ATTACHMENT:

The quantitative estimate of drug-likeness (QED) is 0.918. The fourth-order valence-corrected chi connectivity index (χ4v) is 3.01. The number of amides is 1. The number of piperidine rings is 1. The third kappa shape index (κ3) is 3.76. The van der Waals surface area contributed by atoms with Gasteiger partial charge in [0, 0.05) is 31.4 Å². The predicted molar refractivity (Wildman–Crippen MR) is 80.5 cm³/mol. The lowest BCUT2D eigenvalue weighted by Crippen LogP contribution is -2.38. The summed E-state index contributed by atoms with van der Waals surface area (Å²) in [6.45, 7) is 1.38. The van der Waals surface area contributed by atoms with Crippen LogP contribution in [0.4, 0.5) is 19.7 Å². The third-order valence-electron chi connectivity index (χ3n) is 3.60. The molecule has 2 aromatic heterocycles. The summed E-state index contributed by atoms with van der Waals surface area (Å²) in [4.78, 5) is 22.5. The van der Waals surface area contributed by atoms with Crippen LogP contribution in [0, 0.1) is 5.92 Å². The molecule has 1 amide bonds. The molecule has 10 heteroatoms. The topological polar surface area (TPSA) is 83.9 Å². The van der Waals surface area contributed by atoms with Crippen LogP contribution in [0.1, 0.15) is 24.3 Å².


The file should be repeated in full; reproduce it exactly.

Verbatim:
The quantitative estimate of drug-likeness (QED) is 0.918. The fourth-order valence-corrected chi connectivity index (χ4v) is 3.01. The number of amides is 1. The number of piperidine rings is 1. The third kappa shape index (κ3) is 3.76. The van der Waals surface area contributed by atoms with Gasteiger partial charge in [0, 0.05) is 31.4 Å². The predicted molar refractivity (Wildman–Crippen MR) is 80.5 cm³/mol. The lowest BCUT2D eigenvalue weighted by Crippen LogP contribution is -2.38. The summed E-state index contributed by atoms with van der Waals surface area (Å²) in [6.45, 7) is 1.38. The van der Waals surface area contributed by atoms with Crippen LogP contribution in [0.4, 0.5) is 19.7 Å². The third-order valence-electron chi connectivity index (χ3n) is 3.60. The molecule has 2 aromatic heterocycles. The summed E-state index contributed by atoms with van der Waals surface area (Å²) in [4.78, 5) is 22.5. The van der Waals surface area contributed by atoms with Crippen LogP contribution in [0, 0.1) is 5.92 Å². The molecule has 1 amide bonds. The molecule has 10 heteroatoms. The topological polar surface area (TPSA) is 83.9 Å². The van der Waals surface area contributed by atoms with Crippen LogP contribution in [0.1, 0.15) is 24.3 Å².